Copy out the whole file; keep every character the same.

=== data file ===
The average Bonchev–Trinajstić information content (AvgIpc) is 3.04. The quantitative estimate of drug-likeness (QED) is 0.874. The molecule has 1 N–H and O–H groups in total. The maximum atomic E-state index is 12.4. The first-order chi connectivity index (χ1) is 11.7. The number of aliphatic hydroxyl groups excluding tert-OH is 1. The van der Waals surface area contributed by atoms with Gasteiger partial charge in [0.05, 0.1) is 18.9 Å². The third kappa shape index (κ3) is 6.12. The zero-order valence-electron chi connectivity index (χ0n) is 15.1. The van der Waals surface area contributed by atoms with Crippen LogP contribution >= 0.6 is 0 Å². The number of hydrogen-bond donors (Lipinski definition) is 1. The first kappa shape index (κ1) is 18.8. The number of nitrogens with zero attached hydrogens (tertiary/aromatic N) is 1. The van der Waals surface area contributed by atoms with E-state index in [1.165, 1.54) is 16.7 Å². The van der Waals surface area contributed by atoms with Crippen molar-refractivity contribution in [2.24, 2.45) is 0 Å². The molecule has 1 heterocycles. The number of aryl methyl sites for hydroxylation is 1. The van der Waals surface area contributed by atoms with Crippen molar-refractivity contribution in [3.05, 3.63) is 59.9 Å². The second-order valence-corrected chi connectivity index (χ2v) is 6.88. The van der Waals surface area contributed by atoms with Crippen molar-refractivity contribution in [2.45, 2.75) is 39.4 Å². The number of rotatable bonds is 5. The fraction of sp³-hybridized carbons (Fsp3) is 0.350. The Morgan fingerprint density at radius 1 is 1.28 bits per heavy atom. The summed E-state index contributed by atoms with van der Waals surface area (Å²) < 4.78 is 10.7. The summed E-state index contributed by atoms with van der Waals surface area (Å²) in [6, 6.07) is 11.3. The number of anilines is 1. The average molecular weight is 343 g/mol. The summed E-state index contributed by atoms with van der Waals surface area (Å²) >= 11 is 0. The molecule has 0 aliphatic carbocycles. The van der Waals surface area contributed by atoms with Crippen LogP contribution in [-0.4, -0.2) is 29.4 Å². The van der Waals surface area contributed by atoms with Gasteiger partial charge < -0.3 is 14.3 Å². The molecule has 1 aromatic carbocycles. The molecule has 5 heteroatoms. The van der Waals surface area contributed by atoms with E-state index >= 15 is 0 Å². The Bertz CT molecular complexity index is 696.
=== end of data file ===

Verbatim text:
The average Bonchev–Trinajstić information content (AvgIpc) is 3.04. The quantitative estimate of drug-likeness (QED) is 0.874. The molecule has 1 N–H and O–H groups in total. The maximum atomic E-state index is 12.4. The first-order chi connectivity index (χ1) is 11.7. The number of aliphatic hydroxyl groups excluding tert-OH is 1. The van der Waals surface area contributed by atoms with Gasteiger partial charge in [0.05, 0.1) is 18.9 Å². The third kappa shape index (κ3) is 6.12. The zero-order valence-electron chi connectivity index (χ0n) is 15.1. The van der Waals surface area contributed by atoms with Crippen LogP contribution >= 0.6 is 0 Å². The number of hydrogen-bond donors (Lipinski definition) is 1. The first kappa shape index (κ1) is 18.8. The number of nitrogens with zero attached hydrogens (tertiary/aromatic N) is 1. The van der Waals surface area contributed by atoms with E-state index in [1.165, 1.54) is 16.7 Å². The van der Waals surface area contributed by atoms with Crippen molar-refractivity contribution in [2.24, 2.45) is 0 Å². The molecule has 1 heterocycles. The number of aryl methyl sites for hydroxylation is 1. The van der Waals surface area contributed by atoms with Crippen molar-refractivity contribution in [3.05, 3.63) is 59.9 Å². The second-order valence-corrected chi connectivity index (χ2v) is 6.88. The van der Waals surface area contributed by atoms with Crippen molar-refractivity contribution in [2.45, 2.75) is 39.4 Å². The number of rotatable bonds is 5. The fraction of sp³-hybridized carbons (Fsp3) is 0.350. The Morgan fingerprint density at radius 1 is 1.28 bits per heavy atom. The summed E-state index contributed by atoms with van der Waals surface area (Å²) < 4.78 is 10.7. The summed E-state index contributed by atoms with van der Waals surface area (Å²) in [6, 6.07) is 11.3. The number of anilines is 1. The average molecular weight is 343 g/mol. The summed E-state index contributed by atoms with van der Waals surface area (Å²) >= 11 is 0. The molecule has 0 aliphatic carbocycles. The van der Waals surface area contributed by atoms with Crippen LogP contribution in [-0.4, -0.2) is 29.4 Å². The van der Waals surface area contributed by atoms with Gasteiger partial charge < -0.3 is 14.3 Å². The molecule has 1 aromatic carbocycles. The molecule has 5 heteroatoms. The van der Waals surface area contributed by atoms with E-state index >= 15 is 0 Å². The Bertz CT molecular complexity index is 696.